Whether he does or not, he remains focused in victory at The Oval, and revealed that Cook had called the team this week to ensure they had a "burning desire" to win the series 4-1.
The Ashes 2015: Smith and Warner take over from Clarke
Australia have confirmed that Steve Smith will take over as captain after the final Ashes Test at The Oval next week, with David Warner the surprise choice as his deputy.
The announcement came just under a week before the start of the final match of the series, which will also be Michael Clarke's farewell Test. Clarke resigned as captain and announced his retirement from international cricket after England regained the Ashes at Trent Bridge earlier this month, winning the fourth Test by an innings and 78 runs to take an insurmountable 3-1 lead.
Smith's elevation to captain once Clarke has gone is no surprise. He was Clarke's deputy and is already captain of Australia's One-Day and T20 teams.
Australian selector Rod Marsh described him as a "fine young man with extraordinary talent".
His job will not be easy though. "The team needs regeneration but also revitalisation and even reunification," says Cricinfo. "It is a lot for a new leader to take on." The website notes that he will inherit a dressing room shorn of many of its biggest characters, including Clarke and dropped wicket keeper Brad Haddin.
One character who does remain is David Warner, and his selection as vice-captain has raised eyebrows.
It gives "an insight into how Australia's cricket culture is changing", says Scyld Berry of the Daily Telegraph. In previous series Warner has been a pitbull, snarling at opponents and frequently finding himself in trouble as a result. Now, "Warner – if not quite going from pitbull to poodle – has decided to become respectable", says Berry.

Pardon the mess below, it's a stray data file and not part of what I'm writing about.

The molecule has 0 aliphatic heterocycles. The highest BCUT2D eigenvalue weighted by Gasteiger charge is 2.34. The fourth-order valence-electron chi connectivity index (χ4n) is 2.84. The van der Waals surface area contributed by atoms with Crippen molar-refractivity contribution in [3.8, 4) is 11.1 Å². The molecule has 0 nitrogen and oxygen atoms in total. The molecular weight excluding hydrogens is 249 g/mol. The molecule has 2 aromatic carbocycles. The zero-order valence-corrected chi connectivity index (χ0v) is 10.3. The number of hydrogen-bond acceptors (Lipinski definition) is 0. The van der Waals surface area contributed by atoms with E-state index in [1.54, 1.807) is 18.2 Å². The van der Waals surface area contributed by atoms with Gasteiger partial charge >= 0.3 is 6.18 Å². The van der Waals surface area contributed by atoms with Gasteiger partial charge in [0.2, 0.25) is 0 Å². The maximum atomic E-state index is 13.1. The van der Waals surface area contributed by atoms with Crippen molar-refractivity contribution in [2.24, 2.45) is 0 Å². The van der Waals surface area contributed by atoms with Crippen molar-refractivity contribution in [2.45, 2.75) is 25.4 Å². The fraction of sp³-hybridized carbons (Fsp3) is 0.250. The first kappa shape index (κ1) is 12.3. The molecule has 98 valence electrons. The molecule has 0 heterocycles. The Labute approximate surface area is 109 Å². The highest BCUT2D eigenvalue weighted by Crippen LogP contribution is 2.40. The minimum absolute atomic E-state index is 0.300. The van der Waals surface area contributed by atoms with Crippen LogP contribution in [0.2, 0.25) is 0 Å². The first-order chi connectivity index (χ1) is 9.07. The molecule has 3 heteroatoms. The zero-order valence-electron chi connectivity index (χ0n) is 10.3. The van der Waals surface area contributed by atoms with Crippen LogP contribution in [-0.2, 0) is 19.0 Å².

"The IPL has had its effect upon Warner's decision to maximise his career and earning opportunities, instead of having an immediate impact by unleashing his aggression."
It is not just Warner seeking to maximise his income. Cricket Australia is hoping to capitalise on England's Ashes afterglow with a new deal for the TV rights to cricket in Australia.
"Australia's existing four-year UK deal with Sky Sports is estimated to be worth about £50m," says the FT. "But the country’s cricket governing body for the sport is hopeful of surpassing this on the back of interest in the Ashes series due to be played Down Under in 2017/18 and the popular Twenty20 Big Bash league."
The Ashes 2015: 'Pomicide' as 60 all out sets BBC record
On one of the most extraordinary days in the history of Test cricket, England annihilated Australia at Trent Bridge and all but won the Ashes, dismissing the tourists for just 60 runs and then piling on the runs to finish day one with a lead of more than 200.
The crowd at Trent Bridge could not believe what it was seeing as records tumbled as fast as Australian wickets, with Stuart Broad claiming eight for 15 and the Aussies bowled out in 90 mad minutes before lunch.
Not only were England ripping up the record books on the field, they were also creating history off the field too.
- At one point 420,000 people were reading the BBC Test Match Special live page, making it the most popular live page in the history of the BBC website, even beating the corporation's online coverage of World Cups and elections.
- The Australian first innings was over so quickly that it made the front pages of the Australian papers on Friday. The Sydney Morning Herald summed up the collapse in one word: Pomicide. It described the events at Trent Bridge as "Australia's blackest day".
- In 2013 the Brisbane Courier Mail vowed never to report on Stuart Broad over his refusal to 'walk' after edging a ball to the slips against Australia. Since then it has referred to him as "the medium-pacer". On Friday it admitted Australia had been "Broadsided" and reported: "Stuart Broad tore the heart out of Australia with figures of 8-15."
- Michael Clarke's eight-minute press conference at the end of the day's play lasted as long as Australia's first three batsmen did at the crease.
- It was only the fifth Test innings that has lasted fewer than 140 balls since Twitter was founded in 2006.
The Ashes 2015: Australia 60 all out – how the records tumbled